Rather impressively, “Silent Light” is not about overt expression of emotions, and certainly not about marital confrontations, which may explain why Reygadas has chosen to work with non-professional actors, here speaking in the German dialect of Plaudietsch. (It takes some time to get used to the lingo).

The Mennonite community depicted in Reygadas’ movie is an intermediate one, to the extent that they have slowly begun to modernize, and have come to accept cars and the advances of contemporary medicine, but still refuse modern communication channels, such as telephone of the Internet (See below).

Middlebrow critics will dismiss “Silent Light” as pretentious and overbearing, which it is not. Unlike Reygadas’ previous films, which have more conventional narratives, motivated characters, and dramatic conflicts, his new work is verbally quiet, and in long stretches even muted, a film that lets the arresting visual imagery cast its spell.

Displaying masterful mise-en-scene, Reygadas’ tableaux are both theatrical and cinematic, combining the qualities of both forms. With the notable exception of Terrence Malick, it’s hard to think of an American director who’s capable of portraying the change of seasons, nature and landscape, the “archaic” farming way of life in modern times, marriage and family, in such poetic way, relying on strikingly austere and controlled style.

We get to see in detail how cows are milked every day at sunrise and nightfall, how the couple keep some of the milk for their family and sell the rest to the community’s cheese factory. The sequence detailing cornfields just before plowing begins is equally long and elaborate with attention to the utmost physical detail.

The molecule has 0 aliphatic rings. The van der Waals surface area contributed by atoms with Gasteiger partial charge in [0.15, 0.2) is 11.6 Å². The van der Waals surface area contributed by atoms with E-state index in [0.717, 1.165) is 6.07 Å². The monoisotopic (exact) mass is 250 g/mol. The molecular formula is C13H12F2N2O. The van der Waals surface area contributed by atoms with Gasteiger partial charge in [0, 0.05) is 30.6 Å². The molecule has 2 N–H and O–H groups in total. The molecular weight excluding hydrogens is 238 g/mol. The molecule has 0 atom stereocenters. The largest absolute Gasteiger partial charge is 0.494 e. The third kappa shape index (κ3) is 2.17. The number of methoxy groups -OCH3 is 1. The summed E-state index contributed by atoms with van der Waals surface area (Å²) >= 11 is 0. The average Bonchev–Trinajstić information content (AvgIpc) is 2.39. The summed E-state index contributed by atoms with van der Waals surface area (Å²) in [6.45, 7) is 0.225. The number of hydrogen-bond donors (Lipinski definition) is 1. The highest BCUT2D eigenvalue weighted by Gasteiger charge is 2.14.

Some critics have pointed out the visual and stylistic influence of the Danish master Carl Dreyer on Reygadas, but thematically, “Silent Light” also evidences the work of Ingmar Bergman and his religious-morality tales, such as “Through a Glass Darkly.

It’s a tribute to Reygadas’ filmmaking skills that “Silent Light” operates effectively as a portrait of one particular family and as an allegorical tale of a religious community, whose closeness to God and heaven is beyond doubt, defining every single act and feeling of their existence.

I can guarantee that those who see “Silent Light”, most likely in festival and the limited arthouse circuit, will emerge from the screening touched, with powerful images lingering in their memory.

End note

The Mennonites settled in the U.S. circa 1683 and in Canada around 1873. After WWI, a wave of anti-German feelings spread throughout Canada and it became increasingly difficult to teach Germanic languages. Many Mennonites emigrated to North Mexico in 1922.

At present, almost 100,000 Mennonites live there in communities that have their own education system and unique regime of civil liberties. Those who are not content with development and progress emigrate to Bolivia, Belize, and other areas of Mexico, where they establish farming communities without electricity, modern medicine, telephone, mass media etc.